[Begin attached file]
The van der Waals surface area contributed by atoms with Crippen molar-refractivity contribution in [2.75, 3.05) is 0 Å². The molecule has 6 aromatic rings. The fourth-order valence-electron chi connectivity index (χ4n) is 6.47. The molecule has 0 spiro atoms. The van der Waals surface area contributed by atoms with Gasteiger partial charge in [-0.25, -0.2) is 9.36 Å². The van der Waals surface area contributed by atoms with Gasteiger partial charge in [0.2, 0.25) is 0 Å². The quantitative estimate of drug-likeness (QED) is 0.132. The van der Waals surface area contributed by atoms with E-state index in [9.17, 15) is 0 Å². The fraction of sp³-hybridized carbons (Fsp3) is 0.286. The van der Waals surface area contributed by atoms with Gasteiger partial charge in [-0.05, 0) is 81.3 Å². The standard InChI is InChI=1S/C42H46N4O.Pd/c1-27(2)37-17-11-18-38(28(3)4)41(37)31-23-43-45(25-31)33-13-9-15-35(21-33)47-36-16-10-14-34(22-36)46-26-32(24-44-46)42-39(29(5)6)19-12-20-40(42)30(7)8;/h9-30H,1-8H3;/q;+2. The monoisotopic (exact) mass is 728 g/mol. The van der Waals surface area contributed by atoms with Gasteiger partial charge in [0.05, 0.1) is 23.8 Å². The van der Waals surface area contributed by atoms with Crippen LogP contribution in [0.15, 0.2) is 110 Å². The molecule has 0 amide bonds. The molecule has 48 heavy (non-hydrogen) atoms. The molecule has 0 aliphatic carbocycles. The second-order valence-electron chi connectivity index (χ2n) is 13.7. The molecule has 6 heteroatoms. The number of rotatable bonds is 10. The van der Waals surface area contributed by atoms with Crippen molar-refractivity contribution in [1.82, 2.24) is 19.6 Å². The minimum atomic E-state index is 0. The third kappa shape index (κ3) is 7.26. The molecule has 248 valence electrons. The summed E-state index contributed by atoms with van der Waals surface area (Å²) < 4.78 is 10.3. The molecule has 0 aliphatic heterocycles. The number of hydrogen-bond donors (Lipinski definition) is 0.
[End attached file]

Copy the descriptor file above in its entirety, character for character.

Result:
The van der Waals surface area contributed by atoms with Crippen molar-refractivity contribution in [2.75, 3.05) is 0 Å². The molecule has 6 aromatic rings. The fourth-order valence-electron chi connectivity index (χ4n) is 6.47. The molecule has 0 spiro atoms. The van der Waals surface area contributed by atoms with Gasteiger partial charge in [-0.25, -0.2) is 9.36 Å². The van der Waals surface area contributed by atoms with Gasteiger partial charge in [0.2, 0.25) is 0 Å². The quantitative estimate of drug-likeness (QED) is 0.132. The van der Waals surface area contributed by atoms with E-state index in [9.17, 15) is 0 Å². The fraction of sp³-hybridized carbons (Fsp3) is 0.286. The van der Waals surface area contributed by atoms with Gasteiger partial charge in [-0.05, 0) is 81.3 Å². The standard InChI is InChI=1S/C42H46N4O.Pd/c1-27(2)37-17-11-18-38(28(3)4)41(37)31-23-43-45(25-31)33-13-9-15-35(21-33)47-36-16-10-14-34(22-36)46-26-32(24-44-46)42-39(29(5)6)19-12-20-40(42)30(7)8;/h9-30H,1-8H3;/q;+2. The monoisotopic (exact) mass is 728 g/mol. The van der Waals surface area contributed by atoms with Gasteiger partial charge in [0.05, 0.1) is 23.8 Å². The van der Waals surface area contributed by atoms with Crippen LogP contribution in [0.15, 0.2) is 110 Å². The molecule has 0 amide bonds. The molecule has 48 heavy (non-hydrogen) atoms. The molecule has 0 aliphatic carbocycles. The second-order valence-electron chi connectivity index (χ2n) is 13.7. The molecule has 6 heteroatoms. The number of rotatable bonds is 10. The van der Waals surface area contributed by atoms with Crippen molar-refractivity contribution in [1.82, 2.24) is 19.6 Å². The minimum atomic E-state index is 0. The third kappa shape index (κ3) is 7.26. The molecule has 248 valence electrons. The summed E-state index contributed by atoms with van der Waals surface area (Å²) < 4.78 is 10.3. The molecule has 0 aliphatic heterocycles. The number of hydrogen-bond donors (Lipinski definition) is 0.